Many people are familiar with the terms mediation, arbitration, or litigation. Unless you studied law, however, you might not know the difference between each and when they are used. In this article, we will outline the difference between the three.
What is Mediation?
Mediation is a form of alternative dispute resolution. The purpose of mediation is to bring two opposing parties to the table. In mediation, they discuss their issues in a non-confrontational manner. During mediation, there is a third-party that serves as a mediator and facilitates the process. The goal of mediation is to allow the disputing parties to come together to negotiate a fair and just settlement. Additionally, mediation helps both parties avoid the cost of litigation.
The following is just some of the benefits of mediation:
- Costs. A successful mediation can help the parties avoid the cost of court and legal fees associated with litigation.
- Time. Experts resolve mediation in a manner of hours or a few days. Opposed to litigation, which takes months or years to resolve.
- Confidentiality. Since mediation is a private affair, the process allows the parties to keep their disputes confidential from the public whereas as a matter of public interest, litigation is open to the public.
- Compliance. Successful mediation is a result of two parties working out their differences. As a result, they usually follow the solution since they both feel like they contributed.
What is Arbitration?
Arbitration is a form of alternative dispute resolution. Arbitration is similar to a trial court in that two sides present a case to a panel of arbitrators known as the arbitral tribunal. Although less formal than a trial court, arbitration rulings are binding on the parties and enforceable by the courts.
The following is just some of the benefits of arbitration:
- Say on the Tribunal. In litigation, the legal system assigns a case judge to your dispute. In arbitration, the parties have a say as to who serves on the tribunal panel. This is preferred in disputes that require a high degree of expertise.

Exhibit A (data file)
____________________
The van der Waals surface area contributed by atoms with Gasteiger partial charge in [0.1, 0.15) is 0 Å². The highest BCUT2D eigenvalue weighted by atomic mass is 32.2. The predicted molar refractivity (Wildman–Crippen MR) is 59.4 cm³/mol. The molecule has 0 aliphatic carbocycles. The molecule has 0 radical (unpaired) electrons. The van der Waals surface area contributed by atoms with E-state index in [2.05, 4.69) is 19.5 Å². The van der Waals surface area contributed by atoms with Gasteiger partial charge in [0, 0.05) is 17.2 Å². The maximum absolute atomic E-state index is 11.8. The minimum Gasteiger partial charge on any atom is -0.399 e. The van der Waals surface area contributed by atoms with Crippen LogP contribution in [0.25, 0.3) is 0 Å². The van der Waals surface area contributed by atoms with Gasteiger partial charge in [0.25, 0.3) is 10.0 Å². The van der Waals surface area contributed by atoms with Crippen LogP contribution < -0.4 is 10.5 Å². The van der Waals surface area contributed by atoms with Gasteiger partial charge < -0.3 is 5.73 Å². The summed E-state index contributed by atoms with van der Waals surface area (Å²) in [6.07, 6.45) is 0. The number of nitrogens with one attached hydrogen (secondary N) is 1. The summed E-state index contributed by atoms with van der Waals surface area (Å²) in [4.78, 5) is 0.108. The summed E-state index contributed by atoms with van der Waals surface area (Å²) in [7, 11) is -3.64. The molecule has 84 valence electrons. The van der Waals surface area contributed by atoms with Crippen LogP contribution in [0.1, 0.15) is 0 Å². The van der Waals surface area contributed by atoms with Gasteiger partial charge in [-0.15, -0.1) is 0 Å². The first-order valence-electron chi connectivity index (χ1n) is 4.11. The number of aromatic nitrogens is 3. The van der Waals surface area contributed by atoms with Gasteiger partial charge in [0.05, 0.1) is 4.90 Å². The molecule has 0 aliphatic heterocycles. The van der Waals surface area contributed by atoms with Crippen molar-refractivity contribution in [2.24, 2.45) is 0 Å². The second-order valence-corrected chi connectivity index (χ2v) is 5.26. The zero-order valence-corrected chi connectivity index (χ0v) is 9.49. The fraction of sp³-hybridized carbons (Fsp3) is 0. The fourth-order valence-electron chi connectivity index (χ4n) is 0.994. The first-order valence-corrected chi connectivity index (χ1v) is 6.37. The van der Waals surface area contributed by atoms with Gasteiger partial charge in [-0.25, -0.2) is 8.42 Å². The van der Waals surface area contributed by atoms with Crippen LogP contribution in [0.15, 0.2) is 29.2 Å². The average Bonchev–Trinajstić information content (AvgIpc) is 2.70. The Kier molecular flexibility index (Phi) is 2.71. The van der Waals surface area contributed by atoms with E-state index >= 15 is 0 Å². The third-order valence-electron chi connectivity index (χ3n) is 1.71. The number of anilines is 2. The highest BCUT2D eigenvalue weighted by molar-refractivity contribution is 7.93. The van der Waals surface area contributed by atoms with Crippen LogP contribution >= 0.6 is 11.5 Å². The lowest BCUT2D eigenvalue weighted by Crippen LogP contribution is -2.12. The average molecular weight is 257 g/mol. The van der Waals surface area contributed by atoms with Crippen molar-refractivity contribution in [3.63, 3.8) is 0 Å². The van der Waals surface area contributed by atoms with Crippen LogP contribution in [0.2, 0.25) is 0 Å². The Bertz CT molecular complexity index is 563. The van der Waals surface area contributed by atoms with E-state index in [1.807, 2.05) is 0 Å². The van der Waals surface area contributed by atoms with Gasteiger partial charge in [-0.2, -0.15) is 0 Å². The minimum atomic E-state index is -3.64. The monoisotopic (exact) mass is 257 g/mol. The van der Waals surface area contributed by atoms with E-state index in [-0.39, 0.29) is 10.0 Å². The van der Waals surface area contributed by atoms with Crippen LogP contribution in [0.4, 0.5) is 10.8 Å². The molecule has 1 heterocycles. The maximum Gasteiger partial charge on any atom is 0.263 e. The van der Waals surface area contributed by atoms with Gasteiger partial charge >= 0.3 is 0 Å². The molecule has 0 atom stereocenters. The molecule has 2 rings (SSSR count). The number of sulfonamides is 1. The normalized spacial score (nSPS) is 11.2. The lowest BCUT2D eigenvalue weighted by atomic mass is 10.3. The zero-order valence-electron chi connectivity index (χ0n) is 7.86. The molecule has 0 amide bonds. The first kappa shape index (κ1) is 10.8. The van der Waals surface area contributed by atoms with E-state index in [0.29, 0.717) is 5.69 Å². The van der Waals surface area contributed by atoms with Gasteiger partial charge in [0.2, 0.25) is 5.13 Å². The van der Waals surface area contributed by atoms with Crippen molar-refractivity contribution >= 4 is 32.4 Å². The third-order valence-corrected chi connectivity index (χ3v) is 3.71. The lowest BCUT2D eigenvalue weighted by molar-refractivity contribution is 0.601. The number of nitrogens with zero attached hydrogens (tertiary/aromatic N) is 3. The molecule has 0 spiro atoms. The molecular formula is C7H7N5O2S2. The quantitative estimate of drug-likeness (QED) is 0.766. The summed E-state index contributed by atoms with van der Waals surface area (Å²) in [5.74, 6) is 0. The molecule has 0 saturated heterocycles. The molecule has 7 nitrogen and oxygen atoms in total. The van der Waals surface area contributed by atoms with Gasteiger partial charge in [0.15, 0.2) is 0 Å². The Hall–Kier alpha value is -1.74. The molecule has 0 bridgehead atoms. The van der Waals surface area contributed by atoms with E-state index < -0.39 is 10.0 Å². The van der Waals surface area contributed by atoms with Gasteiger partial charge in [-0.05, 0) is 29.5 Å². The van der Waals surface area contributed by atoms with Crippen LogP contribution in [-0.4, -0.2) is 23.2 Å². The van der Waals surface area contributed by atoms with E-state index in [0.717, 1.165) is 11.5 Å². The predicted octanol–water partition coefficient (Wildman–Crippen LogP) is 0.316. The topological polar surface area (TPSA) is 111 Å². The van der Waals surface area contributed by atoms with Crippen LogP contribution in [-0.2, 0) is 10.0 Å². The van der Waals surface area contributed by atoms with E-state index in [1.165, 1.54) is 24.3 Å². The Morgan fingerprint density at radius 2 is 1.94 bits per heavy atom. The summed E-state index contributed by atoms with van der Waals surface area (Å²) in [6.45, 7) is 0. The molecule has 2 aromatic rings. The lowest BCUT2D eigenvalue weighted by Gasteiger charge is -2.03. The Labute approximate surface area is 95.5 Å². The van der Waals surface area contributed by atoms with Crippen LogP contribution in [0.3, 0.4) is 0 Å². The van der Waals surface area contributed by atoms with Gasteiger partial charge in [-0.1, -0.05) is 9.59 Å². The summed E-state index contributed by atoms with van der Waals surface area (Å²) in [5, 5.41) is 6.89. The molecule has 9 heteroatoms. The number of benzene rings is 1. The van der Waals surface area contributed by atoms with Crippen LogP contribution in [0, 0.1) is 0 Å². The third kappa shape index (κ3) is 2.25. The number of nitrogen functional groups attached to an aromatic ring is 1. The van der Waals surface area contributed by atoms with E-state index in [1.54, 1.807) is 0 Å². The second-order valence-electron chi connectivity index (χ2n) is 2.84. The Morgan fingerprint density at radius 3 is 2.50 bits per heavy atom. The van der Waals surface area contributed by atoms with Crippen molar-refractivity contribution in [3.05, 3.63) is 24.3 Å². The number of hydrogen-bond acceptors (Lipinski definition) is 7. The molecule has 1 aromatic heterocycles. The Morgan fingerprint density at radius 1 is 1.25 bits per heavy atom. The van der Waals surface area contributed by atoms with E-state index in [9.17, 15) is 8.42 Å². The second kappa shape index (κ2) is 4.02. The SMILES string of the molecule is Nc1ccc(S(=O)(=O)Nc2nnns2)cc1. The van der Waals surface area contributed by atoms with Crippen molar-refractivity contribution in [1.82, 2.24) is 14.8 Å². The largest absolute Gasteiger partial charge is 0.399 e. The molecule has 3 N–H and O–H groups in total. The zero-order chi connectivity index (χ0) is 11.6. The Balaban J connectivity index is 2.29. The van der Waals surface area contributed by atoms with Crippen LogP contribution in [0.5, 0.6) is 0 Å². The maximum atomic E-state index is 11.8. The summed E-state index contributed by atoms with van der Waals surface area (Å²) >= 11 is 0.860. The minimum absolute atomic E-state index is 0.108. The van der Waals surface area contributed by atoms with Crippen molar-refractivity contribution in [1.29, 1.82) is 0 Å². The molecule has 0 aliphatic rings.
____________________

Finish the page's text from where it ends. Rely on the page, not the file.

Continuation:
- Speed. Since arbitration is less formal than courts, arbitration is usually a faster means to a resolution.
- Confidentiality. Although arbitration rulings are binding on the parties and are enforced through the courts, the rulings are also confidential.
- Language. In arbitration, the parties may choose to have the proceedings done in any language as opposed to litigation where the proceedings must be done in the official language of the country.
What is Litigation?
Litigation is a hearing that is done in a court of law in front of a judge and in some cases a jury panel. Litigation is a costly process that may require the need to hire multiple attorneys. Since litigation is handled in front of a judge, the process is formal and can take months or years for a complete resolution.
The following is just some of the benefits of litigation:
- Public Record. Since trial courts serve a public interest, then cases litigated in a courtroom is public record and therefore holds the parties accountable.
- Appeals. In litigation, the losing side usually has the opportunity to appeal the final judgment which is not usually available in arbitration.
- Jury. Even though in litigation the parties are assigned a Judge to oversee the proceedings, they have a right to pick a jury of lay individuals to hear the case and render a verdict.
- Enforcement. Since litigation is done in a court of law, any verdict is enforceable through the courts and making a higher likelihood for the winning party to be able to collect.
If you have a dispute with another person or entity and you are unsure about what your options are, contact us at Valrico Law Group to schedule a consultation with one of our attorneys who will advise you on the best course of action specific to your case.